Our directory of things of interest

University Directory

Rights of passage

Rights of passage Paul Huber
27 Jun
2015
A landmark ruling finally gives hope to indigenous peoples around the world fighting to reclaim their homelands

In the south of Belize lies the Sarstoon Temash National Park, home to 42,000 acres of broadleaf, wetland and mangrove forest. It was established by the government in 1994, which was a surprise to the indigenous Maya Q’eqchi’ and Mopan populations, whose ancestors had occupied the land since the early 1800s. Furthermore, in 2001, concessions were granted to energy company US Capital Energy to start exploring the park for oil – all without any consultation with the local communities.

The ensuing legal wrangling between the Maya people, the government and US Capital Energy, as well as indigenous rights organisations such as Cultural Survival, finally came to a close last month when the Caribbean Court of Justice (the highest court in Belize) confirmed that the Maya people have the right to ownership of the land. This follows a similar 2010 ruling, in which the Supreme Court of Belize declared the government could not grant concessions on Maya land.

The Belize government is now required to demarcate and register Maya village lands, to not allow any future interference to the Maya people, and to compensate them for the environmental damage already done.

The landmark verdict could have significant implications for indigenous communities engaged in similar legal struggles around the world. James Anaya, former UN Special Rapporteur on the Rights of Indigenous Peoples, and co-chair of the Indigenous Peoples Law and Policy Program at the University of Arizona, said that the judgement ‘reinforces the international standard that indigenous peoples have collective property rights based on their own customary land tenure systems, even when they do not have formal title or other official recognition of those rights, and that states are bound to recognise and protect those rights.’

This article was published in the July 2015 edition of Geographical Magazine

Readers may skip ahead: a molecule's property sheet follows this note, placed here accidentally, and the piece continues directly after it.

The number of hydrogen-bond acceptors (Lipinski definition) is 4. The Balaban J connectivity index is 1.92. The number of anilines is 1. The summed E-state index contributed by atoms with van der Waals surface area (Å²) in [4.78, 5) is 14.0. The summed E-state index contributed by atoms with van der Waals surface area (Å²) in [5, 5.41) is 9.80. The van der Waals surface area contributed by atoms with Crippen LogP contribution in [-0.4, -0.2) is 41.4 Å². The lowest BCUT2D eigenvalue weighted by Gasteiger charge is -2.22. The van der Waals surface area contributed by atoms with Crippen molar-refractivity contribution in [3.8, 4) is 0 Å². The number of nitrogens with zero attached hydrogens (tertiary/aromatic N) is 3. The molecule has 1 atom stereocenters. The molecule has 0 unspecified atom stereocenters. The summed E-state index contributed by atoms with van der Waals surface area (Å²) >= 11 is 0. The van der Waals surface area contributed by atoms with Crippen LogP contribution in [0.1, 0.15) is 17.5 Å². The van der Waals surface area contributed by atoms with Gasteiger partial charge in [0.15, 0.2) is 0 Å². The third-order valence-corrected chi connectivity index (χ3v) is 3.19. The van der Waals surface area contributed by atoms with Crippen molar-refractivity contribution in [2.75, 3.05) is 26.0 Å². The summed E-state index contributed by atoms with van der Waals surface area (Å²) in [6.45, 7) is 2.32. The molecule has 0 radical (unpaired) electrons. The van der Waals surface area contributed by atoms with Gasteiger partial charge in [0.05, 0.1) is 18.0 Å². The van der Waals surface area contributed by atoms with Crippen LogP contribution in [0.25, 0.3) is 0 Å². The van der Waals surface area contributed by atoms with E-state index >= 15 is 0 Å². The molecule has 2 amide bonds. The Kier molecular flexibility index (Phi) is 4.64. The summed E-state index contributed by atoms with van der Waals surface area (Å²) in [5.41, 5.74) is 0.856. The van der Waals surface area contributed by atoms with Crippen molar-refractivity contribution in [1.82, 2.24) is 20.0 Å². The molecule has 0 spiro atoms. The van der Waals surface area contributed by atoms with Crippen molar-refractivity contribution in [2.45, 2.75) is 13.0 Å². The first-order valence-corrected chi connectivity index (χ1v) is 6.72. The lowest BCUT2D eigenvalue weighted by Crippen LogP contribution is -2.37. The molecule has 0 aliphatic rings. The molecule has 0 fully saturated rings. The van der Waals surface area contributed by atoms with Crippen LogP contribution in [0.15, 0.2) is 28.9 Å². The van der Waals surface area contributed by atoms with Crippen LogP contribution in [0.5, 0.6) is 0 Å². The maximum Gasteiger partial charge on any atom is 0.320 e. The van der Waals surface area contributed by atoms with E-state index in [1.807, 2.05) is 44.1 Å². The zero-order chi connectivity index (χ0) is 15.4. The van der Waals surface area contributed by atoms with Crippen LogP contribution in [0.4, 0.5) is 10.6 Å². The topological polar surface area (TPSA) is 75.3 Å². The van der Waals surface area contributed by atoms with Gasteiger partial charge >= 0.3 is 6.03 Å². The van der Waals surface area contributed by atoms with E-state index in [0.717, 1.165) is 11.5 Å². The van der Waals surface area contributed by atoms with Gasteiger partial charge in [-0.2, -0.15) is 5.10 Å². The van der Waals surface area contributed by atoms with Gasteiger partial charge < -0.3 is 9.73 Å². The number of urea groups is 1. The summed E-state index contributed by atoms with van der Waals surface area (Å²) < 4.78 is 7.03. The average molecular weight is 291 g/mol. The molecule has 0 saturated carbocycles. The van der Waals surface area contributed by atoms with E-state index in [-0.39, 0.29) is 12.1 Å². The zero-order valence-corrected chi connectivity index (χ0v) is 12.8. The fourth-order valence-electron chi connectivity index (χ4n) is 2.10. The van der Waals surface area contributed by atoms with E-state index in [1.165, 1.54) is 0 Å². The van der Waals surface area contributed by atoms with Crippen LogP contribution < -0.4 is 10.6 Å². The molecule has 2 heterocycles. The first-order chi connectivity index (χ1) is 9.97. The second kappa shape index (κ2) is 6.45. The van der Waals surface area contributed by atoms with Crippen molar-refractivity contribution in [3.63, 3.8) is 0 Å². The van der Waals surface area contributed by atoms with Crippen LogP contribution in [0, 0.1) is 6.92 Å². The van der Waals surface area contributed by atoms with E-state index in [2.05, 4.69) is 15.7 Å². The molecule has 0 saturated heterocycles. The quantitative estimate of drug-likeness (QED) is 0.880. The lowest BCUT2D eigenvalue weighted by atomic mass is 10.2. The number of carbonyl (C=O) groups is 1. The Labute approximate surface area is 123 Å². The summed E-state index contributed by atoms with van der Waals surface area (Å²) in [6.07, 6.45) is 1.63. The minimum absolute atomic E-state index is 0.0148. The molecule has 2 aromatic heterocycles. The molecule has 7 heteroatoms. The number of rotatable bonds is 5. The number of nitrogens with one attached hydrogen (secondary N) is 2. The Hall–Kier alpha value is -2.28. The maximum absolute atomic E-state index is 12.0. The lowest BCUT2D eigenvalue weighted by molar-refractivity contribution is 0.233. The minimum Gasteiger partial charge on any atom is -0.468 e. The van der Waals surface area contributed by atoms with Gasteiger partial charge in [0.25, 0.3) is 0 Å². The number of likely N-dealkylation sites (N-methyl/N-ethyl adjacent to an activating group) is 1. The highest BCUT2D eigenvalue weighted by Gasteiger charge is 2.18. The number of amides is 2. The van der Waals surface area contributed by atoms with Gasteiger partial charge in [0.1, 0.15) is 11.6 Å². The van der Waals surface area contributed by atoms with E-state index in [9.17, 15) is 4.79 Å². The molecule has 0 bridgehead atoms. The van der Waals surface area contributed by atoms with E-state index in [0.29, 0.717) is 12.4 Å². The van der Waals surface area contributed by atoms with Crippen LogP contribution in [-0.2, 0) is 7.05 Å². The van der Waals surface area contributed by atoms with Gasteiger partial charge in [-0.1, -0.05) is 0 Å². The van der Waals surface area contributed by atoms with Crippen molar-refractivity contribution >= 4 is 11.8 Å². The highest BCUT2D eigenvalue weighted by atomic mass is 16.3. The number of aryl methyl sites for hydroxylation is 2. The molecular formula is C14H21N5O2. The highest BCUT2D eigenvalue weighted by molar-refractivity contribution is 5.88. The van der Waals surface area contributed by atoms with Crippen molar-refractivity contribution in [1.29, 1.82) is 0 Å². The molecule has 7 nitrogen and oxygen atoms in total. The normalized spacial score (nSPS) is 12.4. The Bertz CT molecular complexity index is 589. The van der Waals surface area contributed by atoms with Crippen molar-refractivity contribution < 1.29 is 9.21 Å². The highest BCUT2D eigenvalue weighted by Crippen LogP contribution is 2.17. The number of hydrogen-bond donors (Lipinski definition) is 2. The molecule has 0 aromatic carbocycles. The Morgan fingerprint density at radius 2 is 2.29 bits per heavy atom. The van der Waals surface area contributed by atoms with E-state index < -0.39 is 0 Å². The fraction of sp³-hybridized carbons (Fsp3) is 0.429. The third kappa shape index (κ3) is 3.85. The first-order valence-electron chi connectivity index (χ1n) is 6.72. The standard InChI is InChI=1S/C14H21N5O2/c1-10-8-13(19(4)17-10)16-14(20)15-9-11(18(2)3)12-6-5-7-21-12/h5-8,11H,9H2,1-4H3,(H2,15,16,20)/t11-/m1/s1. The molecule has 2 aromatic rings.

Related items

NEVER MISS A STORY - Follow Geographical on Social

Want to stay up to date with breaking Geographical stories? Join the thousands following us on Twitter, Facebook and Instagram and stay informed about the world.

More articles in PEOPLE...

Cultures

Can 3D printing play a role in enabling museums to…

Development

Half the world’s population currently has access to the internet,…

Cultures

The four-day week is often held as being of benefit…

I’m a Geographer

Victorien Erussard is the co-leader and president of the Energy Observer…

Explorers

Joseph Frey, governor of The Royal Canadian Geographical Society, discusses…

I’m a Geographer

Louise Callaghan is the Middle East correspondent for the Sunday…

Development

The concept of renewable energy in the Middle East sounds…

Cultures

In an epic new book from traveller and curator Susan…

Development

Massive scientific investment has now identified the primary threats to…

Development

The Chinese government aims to put a ‘social credit system’…

Development

A new green cemetery in Paris indicates the growing desire…

I’m a Geographer

How the best-selling author is making complex matters of geography…

Cultures

From 26 October, tourists will no longer be able to…

I’m a Geographer

Ed Stafford is a former British army captain who became…

Development

As the world’s attention focuses on the protests in Santiago,…

Development

Vast quantities of sand are being deposited along a stretch…

Development

The world’s first hydrogen-powered boat to tour the world, Energy…

Cultures

An experiment that asked different sized groups to invent a…

Explorers

Commemorating a mining tragedy that shocked the nation a decade…